If you are a frequent visitor of online streaming sites, it will be no surprise that these sites have their own original television shows. The site will often advertise them on their main page in order to get people to watch these shows rather than other network cable shows. Even after repeatedly advertising these shows, not many people will actually click on them.
In order to fix this lack of traffic, Amazon has decided to use crowdsourcing. The website has released fourteen free pilots made up of six children’s show and eight adult comedy shows. Amazon plans on using feedback from users in order to decide which pilots would be turned into series on their Amazon Instant Video site. Once a user has finished the pilot, a following screen will pop up asking them to provide feedback on what they just watched.
Amazon’s use of crowdsourcing in this case is very smart. Because they are providing these pilots free to users, it will encourage them to buy the service if they really enjoy the episode. Amazon Prime subscription is currently at $79/year, which is cheaper than Netflix and would provide the user with unlimited access. However, it is also possible that Amazon can add a pay per-episode feature to encourage users to still use the product to watch the new show even if they do not want to subscribe.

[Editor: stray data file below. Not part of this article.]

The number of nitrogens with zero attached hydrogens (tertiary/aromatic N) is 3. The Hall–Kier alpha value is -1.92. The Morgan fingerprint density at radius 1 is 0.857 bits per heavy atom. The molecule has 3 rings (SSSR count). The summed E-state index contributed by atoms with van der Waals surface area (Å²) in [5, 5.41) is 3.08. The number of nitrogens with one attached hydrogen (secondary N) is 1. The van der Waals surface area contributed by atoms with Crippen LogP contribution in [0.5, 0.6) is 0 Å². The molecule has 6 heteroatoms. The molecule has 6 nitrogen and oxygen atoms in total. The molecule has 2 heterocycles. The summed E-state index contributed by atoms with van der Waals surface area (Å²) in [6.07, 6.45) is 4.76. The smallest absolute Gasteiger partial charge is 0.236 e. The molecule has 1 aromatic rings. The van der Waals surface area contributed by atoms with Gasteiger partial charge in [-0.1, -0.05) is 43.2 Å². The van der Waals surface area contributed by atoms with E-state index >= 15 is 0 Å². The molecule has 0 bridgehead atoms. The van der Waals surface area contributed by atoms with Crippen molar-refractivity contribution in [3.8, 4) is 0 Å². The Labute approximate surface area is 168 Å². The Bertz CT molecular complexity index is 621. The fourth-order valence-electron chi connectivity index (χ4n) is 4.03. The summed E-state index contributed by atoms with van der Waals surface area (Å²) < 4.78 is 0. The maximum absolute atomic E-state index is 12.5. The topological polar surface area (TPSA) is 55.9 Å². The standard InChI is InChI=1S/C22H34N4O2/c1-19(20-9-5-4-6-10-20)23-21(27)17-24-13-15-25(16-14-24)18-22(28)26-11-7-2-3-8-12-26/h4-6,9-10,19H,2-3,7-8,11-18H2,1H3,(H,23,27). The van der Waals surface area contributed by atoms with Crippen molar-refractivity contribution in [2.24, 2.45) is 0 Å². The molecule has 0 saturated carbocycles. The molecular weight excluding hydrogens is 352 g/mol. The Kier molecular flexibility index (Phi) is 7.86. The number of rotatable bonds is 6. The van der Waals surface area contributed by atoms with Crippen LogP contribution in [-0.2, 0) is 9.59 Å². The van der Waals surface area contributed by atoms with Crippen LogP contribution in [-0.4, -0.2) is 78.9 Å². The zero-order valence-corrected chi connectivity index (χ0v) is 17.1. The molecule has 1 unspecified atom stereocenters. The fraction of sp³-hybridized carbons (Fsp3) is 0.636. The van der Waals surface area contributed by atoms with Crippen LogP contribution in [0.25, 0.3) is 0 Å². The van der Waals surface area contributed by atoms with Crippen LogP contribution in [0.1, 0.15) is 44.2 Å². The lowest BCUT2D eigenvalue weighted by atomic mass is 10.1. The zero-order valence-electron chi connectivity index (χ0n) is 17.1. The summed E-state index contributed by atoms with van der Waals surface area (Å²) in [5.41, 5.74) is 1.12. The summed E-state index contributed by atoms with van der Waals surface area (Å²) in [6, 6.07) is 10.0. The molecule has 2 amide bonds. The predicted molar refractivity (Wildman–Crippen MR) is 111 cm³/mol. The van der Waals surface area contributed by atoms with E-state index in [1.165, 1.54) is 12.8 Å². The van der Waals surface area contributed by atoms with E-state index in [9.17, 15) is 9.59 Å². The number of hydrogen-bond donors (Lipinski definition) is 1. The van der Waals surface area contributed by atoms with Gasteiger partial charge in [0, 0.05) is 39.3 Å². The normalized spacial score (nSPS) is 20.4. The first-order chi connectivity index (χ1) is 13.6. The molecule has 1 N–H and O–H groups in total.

According to DigitalTrends.com, the pilots will include: “a continuation of the Zombieland movie using different actors,…a spoof on a ridiculous news network called Onion News Empire and a pilot about four U.S. senators living under the same roof in Washington D.C. called Alpha House.” Would you watch any of these? Amazon Studio’s head Roy Price understands the dangers of crowdsourcing in this industry. Price believes that in order for this feedback system to work, they must pick through the data to find the shows that will create “a dedicated fan base, even if it’s smaller.”
Amazon’s attempt to create original series is also an attempt to compete with big names in the online streaming business, such as Neflix and Hulu. In addition to using user feedback, Amazon has decided to make the promising series available in a per-week basis as opposed to an all at once approach by Netflix. Even though the idea of using crowdsourcing could really improve the quality of these original series, is it enough to compete with the already established Arrested Development season that Netflix will release in May?